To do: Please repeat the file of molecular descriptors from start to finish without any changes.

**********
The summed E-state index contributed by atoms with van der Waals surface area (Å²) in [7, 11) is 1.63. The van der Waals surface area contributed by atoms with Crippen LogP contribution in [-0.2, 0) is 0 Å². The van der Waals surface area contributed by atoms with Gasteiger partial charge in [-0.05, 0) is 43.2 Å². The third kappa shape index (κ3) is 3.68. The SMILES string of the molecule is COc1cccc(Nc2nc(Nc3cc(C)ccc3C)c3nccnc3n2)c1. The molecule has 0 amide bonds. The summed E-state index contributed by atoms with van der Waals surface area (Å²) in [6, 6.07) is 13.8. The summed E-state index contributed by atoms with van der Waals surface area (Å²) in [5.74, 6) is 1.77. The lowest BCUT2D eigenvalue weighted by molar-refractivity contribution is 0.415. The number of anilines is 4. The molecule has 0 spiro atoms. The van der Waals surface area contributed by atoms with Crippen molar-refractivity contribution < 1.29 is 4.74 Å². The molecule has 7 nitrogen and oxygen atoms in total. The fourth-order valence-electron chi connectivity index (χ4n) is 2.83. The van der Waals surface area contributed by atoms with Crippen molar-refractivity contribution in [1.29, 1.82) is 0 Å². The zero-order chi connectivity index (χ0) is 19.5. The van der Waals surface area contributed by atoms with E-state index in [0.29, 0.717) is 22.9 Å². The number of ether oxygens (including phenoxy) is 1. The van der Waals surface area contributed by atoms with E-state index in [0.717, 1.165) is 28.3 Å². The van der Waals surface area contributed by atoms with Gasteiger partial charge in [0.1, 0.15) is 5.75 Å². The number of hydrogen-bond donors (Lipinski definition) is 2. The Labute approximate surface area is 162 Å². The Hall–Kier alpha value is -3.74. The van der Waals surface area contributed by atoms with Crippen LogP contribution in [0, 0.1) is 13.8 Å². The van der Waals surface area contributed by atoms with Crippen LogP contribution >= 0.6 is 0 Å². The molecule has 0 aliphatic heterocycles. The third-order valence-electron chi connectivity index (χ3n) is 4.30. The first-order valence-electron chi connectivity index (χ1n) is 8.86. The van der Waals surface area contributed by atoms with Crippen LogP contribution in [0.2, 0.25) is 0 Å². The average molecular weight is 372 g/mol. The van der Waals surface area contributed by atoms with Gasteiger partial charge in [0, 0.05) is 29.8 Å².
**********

The summed E-state index contributed by atoms with van der Waals surface area (Å²) in [7, 11) is 1.63. The van der Waals surface area contributed by atoms with Crippen LogP contribution in [-0.2, 0) is 0 Å². The van der Waals surface area contributed by atoms with Gasteiger partial charge in [-0.05, 0) is 43.2 Å². The third kappa shape index (κ3) is 3.68. The SMILES string of the molecule is COc1cccc(Nc2nc(Nc3cc(C)ccc3C)c3nccnc3n2)c1. The molecule has 0 amide bonds. The summed E-state index contributed by atoms with van der Waals surface area (Å²) in [6, 6.07) is 13.8. The summed E-state index contributed by atoms with van der Waals surface area (Å²) in [5.74, 6) is 1.77. The lowest BCUT2D eigenvalue weighted by molar-refractivity contribution is 0.415. The number of anilines is 4. The molecule has 0 spiro atoms. The van der Waals surface area contributed by atoms with Crippen molar-refractivity contribution < 1.29 is 4.74 Å². The molecule has 7 nitrogen and oxygen atoms in total. The fourth-order valence-electron chi connectivity index (χ4n) is 2.83. The van der Waals surface area contributed by atoms with Crippen molar-refractivity contribution in [1.29, 1.82) is 0 Å². The zero-order chi connectivity index (χ0) is 19.5. The van der Waals surface area contributed by atoms with E-state index in [0.29, 0.717) is 22.9 Å². The number of ether oxygens (including phenoxy) is 1. The van der Waals surface area contributed by atoms with E-state index in [0.717, 1.165) is 28.3 Å². The van der Waals surface area contributed by atoms with Gasteiger partial charge in [0.1, 0.15) is 5.75 Å². The number of hydrogen-bond donors (Lipinski definition) is 2. The Labute approximate surface area is 162 Å². The Hall–Kier alpha value is -3.74. The van der Waals surface area contributed by atoms with Crippen LogP contribution in [0, 0.1) is 13.8 Å². The van der Waals surface area contributed by atoms with Crippen LogP contribution >= 0.6 is 0 Å². The molecule has 0 aliphatic heterocycles. The third-order valence-electron chi connectivity index (χ3n) is 4.30. The first-order valence-electron chi connectivity index (χ1n) is 8.86. The van der Waals surface area contributed by atoms with Crippen LogP contribution in [0.2, 0.25) is 0 Å². The average molecular weight is 372 g/mol. The van der Waals surface area contributed by atoms with Gasteiger partial charge in [0, 0.05) is 29.8 Å².